The Season's Standouts
How could Jack McCallum not have chosen the Boston Celtics' second-year coach, Chris Ford, as his NBA Coach of the Year (INSIDE THE NBA, April 20)? Ford has had to deal with adversity from the first day of camp through the playoffs. It started with Kevin Gamble's holdout. Because of injuries to Dec Brown and Brian Shaw, the overweight John Bagley inherited the point guard job. There was a seemingly endless string of injuries to such key players as Brown, Larry Bird and Kevin McHale (only Gamble and Reggie Lewis played in all 82 regular-season games). The Shaw-Sherman Douglas trade further complicated the backcourt dilemma.
Ford played magician with his lineup night in and night out, often not knowing until game time who would be ready to play. The Celtics finished atop the Atlantic Division and even won consistently without Bird. Ford deserved the honor of being SI's Coach of the Year.
McCallum's omission of Billy Owens's name for Rookie of the Year was a major oversight. I'm not saying that Larry Johnson and Dikembe Mutombo did not deserve their accolades, but not even to have mentioned Owens was a crime. He helped lead the Golden State Warriors to their best record in 16 years and the second best in their history. The Warriors improved by 11 wins (to 55) in what is arguably the toughest division in the NBA, and with the exception of Owens's replacing Mitch Richmond, this Golden State team is much the same as last season's.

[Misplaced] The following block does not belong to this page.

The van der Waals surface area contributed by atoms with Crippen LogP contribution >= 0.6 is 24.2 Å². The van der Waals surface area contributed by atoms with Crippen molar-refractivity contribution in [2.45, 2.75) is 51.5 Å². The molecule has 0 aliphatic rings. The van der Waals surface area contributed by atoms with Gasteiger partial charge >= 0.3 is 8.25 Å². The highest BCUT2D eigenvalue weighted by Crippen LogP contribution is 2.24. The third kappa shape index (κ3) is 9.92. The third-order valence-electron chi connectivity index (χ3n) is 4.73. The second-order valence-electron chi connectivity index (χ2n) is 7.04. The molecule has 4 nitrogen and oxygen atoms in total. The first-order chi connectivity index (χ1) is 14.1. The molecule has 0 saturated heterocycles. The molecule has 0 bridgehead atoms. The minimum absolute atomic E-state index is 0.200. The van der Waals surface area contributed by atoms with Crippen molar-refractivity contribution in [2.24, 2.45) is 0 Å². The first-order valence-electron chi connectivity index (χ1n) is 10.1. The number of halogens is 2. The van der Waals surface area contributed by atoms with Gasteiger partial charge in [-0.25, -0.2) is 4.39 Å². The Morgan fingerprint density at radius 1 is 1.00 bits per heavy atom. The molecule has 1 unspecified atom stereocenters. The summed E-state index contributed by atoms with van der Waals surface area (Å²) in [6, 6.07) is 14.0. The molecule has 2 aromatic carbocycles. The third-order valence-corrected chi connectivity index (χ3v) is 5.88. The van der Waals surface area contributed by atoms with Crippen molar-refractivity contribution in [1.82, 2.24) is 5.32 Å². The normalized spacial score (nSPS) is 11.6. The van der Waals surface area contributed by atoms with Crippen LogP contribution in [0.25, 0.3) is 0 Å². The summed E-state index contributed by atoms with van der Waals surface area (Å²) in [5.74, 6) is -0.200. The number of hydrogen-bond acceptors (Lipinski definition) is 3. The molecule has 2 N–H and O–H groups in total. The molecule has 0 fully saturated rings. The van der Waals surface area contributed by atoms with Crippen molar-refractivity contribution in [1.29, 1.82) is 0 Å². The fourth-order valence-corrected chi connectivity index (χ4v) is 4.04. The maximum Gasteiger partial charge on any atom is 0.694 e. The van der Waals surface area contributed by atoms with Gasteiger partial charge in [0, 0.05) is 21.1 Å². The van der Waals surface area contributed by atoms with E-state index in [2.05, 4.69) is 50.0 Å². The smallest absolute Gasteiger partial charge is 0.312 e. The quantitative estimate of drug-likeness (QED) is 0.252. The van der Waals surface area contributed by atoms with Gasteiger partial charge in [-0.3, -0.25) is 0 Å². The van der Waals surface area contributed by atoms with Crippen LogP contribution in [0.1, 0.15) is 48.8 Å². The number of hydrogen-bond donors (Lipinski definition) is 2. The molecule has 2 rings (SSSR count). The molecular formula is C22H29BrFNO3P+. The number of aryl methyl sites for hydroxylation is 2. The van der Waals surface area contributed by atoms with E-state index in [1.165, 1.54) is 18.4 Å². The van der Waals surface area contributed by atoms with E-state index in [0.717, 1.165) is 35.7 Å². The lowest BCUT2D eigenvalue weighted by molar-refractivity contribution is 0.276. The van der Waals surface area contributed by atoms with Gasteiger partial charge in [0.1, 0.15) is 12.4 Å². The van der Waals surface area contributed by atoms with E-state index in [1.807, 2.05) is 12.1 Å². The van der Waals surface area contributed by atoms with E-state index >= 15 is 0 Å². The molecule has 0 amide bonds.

The one area where I feel McCallum may have overlooked a player worthy of recognition was Most Improved Player. The Phoenix Suns' Tim Perry, a 1988 lottery pick, has made a remarkable return to the fierce, combative style that made him a force at Temple. The only other player considered a has-been to make such a sudden surge is the Denver Nuggets' Reggie Williams.
KEITH J. MCCARTIN
I thoroughly enjoyed Tim Kurkjian's article about the Baltimore Orioles' wonderful new ballpark (A Splendid Nest, April 13). I attended the last game at Memorial Stadium, feeling the emotions everyone did that day, and it was thrilling to enter Camden Yards and see the field and the warehouse for the first time. The park is a jewel. To everyone associated with it, I say, Here's to you. You have done it right!
A shot of the aisle end of the seats shows an insignia with crossed bats and a baseball player that bears the initials BB. What do those initials stand for?
M. JOANNE NAVARRE
Ann Arbor, Mich.
?They stand for Baltimore Baseball Club—the two B's are actually linked by a C. The logo was used during the 1890s by the BBC.—ED.
The same day I read your article, I read a newspaper story about St. Louis's plans to build a domed stadium downtown to house the Cardinals and presumably to attract a new pro football team. The city of St. Louis and its tans do not need a megadome stadium. An outdoor ballpark or stadium with natural turf and a visible connection to the city's architecture, however, would be a welcome addition to our plastic, predictable world.
Baltimore's beautiful new ballpark nearly brought tears of envy to my eyes. Minneapolis's city fathers railroaded through the monstrosity that is the Hubert H. Humphrey Metrodome. It's synthetic, uncomfortable and aesthetically appalling.
I may move to Baltimore.